Catalyst having a shape different from a hollowed cylinder have been also investigated. WO 96/40431 describes a catalyst for ethylene oxychlorination having a partially hollow cylindrical shape with internal reinforcing vanes. The cross-section is shaped like a “spoked wheel”, the outer diameter De is greater than 6.5 mm, the wall thickness is in the range of 0.1 to 0.3 times De and the length is in the range of 0.5 to 5 times De.

EP 687331 discloses an ethylene oxychlorination catalyst in granular form, consisting of copper chloride supported on an alumina carrier, having a columnar configuration with a trilobed cross-section provided with three through-bores coaxial with said lobes. The axes of the lobes are substantially parallel to each other and substantially equidistant from each other.

With these particular configurations of said patents, more complex than the hollowed cylinder, it was tried to improve one or more of the relevant features described above, i.e.: i) reduction of the pressure drop, ii) increase of the S/V factor, iii) reduction of the pellet wall thickness. However these configurations show low bulk density and/or low mechanical resistance, which can reduce or, even, overcome the achieved improvements in terms of reactor productivity and catalysts lifetime.

The above remarks make clear that, producing pellet shaped oxychlorination catalysts, it must be taken into account that every change capable of giving rise to some improvement in catalytic performance can also cause unwanted detrimental effects, especially if the changes are not balanced carefully by the simultaneous modification of other characteristics. As a conclusion, in order to obtain an excellent oxychlorination catalyst it is not sufficient to optimise a single characteristic: all the properties must be carefully balanced as a whole. It was felt the need to have available catalyst pellets which show a good combination of the above described requirements without the disadvantages reported above: i) lower pressure drop of the catalytic bed due to the particular shape of the pellet which increases the void fraction of the catalytic bed, ii) better heat exchange, iii) good effectiveness, iv) good mechanical resistance of the pellets in order to have pellets not too fragile, v) high bulk density guaranteeing a high total active phase content of the reactor. A good combination of the above features would allow to obtain in the oxychlorination reaction the following advantages: i) improved selectivity, ii) good conversion, iii) longer catalyst lifetime.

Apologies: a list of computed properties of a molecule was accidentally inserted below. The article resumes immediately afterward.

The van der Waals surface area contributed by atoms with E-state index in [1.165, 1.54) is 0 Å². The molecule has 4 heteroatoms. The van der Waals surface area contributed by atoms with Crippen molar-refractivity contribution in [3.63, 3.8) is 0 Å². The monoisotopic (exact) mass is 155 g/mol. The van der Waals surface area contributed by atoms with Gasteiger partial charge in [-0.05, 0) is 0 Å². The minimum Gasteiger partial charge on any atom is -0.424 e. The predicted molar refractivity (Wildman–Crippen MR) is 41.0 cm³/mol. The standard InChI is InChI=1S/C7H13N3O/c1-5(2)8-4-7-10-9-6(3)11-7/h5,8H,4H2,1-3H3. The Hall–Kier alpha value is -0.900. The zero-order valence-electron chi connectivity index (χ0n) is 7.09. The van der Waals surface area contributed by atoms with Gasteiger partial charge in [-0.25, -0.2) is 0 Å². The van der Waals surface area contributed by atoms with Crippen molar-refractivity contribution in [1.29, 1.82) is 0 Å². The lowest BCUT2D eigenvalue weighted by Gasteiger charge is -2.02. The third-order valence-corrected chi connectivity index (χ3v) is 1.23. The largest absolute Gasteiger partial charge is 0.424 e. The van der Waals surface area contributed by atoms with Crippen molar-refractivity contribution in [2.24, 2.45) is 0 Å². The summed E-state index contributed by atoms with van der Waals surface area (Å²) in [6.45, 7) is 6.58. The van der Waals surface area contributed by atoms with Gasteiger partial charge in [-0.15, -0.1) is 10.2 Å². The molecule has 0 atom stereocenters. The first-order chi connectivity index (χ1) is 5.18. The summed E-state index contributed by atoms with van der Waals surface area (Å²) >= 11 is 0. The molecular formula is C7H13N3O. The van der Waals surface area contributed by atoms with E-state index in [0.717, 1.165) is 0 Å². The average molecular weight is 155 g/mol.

An object of the present invention is therefore a catalyst pellet for selective gas phase exothermic reactions in a tubular fixed bed reactor, wherein said catalyst pellet has:

  • I. an uniform cross-section or, if not uniform, with a deviation from the average cross-section area lower than 30%;
  • II. a parallelogram cross-section, preferably a rhomboidal or square cross-section;
  • III. one or more through-bores:
    • A. with axes which are parallel to each other and to the axis of the pellet or, if not parallel, with a deviation from parallel line lower than 20%;
    • B. with uniform section or, if not uniform, with a deviation from the average cross-section lower than 30%, particularly with one of the following embodiments:
      • 1. with one bore having the same shape of the cross-section of the pellet or, optionally, with two or more bores obtained by introducing internal reinforcing vanes in said one bore;
      • 2. with two or more bores having a rounded shape, particularly a circular or elliptical shape and, if four or more bores are present, with different distances between the centres of the non-adjacent couples of bores.

Some very schematic examples are reported in FIG. 1 to illustrate, but not to limit, the present invention. The Figure shows three possible embodiments based on the same external rhomboidal cross-section and with four bores. In example A the four bores have been obtained from one bore having the same shape of the external contour of the pellet cross introducing two reinforcing vanes connecting the edges of the rhomb. In example B the four bores have been obtained from one bore having the same shape of the cross-section of the pellet introducing two reinforcing vanes connecting the sides of the rhomb. In example A the four bores are elliptical.

The sides of the external cross-section of the pellet may also be curved and its corners may be rounded in order to confer an improved mechanical strength, to reduce the abrasion and to favour the manufacture. The ratio between the area of the cross-section of the pellet, including the cross-section of the bores, and the area of the parallelogram circumscribing the external contour of the pellet cross-section is higher than 0.75, preferably higher than 0.85. The curves may be convex or concave or both. The whole external contour of the pellet cross section may be convex or the curves corresponding to the sides of the external contour of the pellet cross-section may be concave and the curves corresponding to the edges of the external contour of the pellet cross-section may be convex. In the embodiment containing bores with circular or elliptical cross-section, the convex curve corresponding to the edges and the concave curve corresponding to the sides of the cross-section are preferred.